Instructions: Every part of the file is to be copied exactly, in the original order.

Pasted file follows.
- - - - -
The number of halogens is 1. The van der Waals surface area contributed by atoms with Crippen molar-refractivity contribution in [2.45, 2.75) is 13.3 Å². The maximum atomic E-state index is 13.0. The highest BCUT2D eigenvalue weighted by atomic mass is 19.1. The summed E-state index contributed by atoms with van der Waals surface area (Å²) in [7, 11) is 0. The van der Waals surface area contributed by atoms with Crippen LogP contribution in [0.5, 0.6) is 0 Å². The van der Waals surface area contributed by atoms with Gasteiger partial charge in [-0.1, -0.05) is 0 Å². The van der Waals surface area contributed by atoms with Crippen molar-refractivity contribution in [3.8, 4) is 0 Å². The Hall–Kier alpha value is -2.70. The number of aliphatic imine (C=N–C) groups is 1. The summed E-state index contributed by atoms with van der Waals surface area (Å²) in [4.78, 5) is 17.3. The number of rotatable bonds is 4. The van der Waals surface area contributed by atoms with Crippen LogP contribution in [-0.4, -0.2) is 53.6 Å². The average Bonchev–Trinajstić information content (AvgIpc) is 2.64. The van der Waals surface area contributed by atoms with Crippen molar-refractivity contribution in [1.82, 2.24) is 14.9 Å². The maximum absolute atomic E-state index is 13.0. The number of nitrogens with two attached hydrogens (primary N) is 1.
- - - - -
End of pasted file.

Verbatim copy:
The number of halogens is 1. The van der Waals surface area contributed by atoms with Crippen molar-refractivity contribution in [2.45, 2.75) is 13.3 Å². The maximum atomic E-state index is 13.0. The highest BCUT2D eigenvalue weighted by atomic mass is 19.1. The summed E-state index contributed by atoms with van der Waals surface area (Å²) in [7, 11) is 0. The van der Waals surface area contributed by atoms with Crippen LogP contribution in [0.5, 0.6) is 0 Å². The van der Waals surface area contributed by atoms with Gasteiger partial charge in [-0.1, -0.05) is 0 Å². The van der Waals surface area contributed by atoms with Crippen molar-refractivity contribution in [3.8, 4) is 0 Å². The Hall–Kier alpha value is -2.70. The number of aliphatic imine (C=N–C) groups is 1. The summed E-state index contributed by atoms with van der Waals surface area (Å²) in [4.78, 5) is 17.3. The number of rotatable bonds is 4. The van der Waals surface area contributed by atoms with Crippen LogP contribution in [-0.4, -0.2) is 53.6 Å². The average Bonchev–Trinajstić information content (AvgIpc) is 2.64. The van der Waals surface area contributed by atoms with Crippen molar-refractivity contribution in [1.82, 2.24) is 14.9 Å². The maximum absolute atomic E-state index is 13.0. The number of nitrogens with two attached hydrogens (primary N) is 1.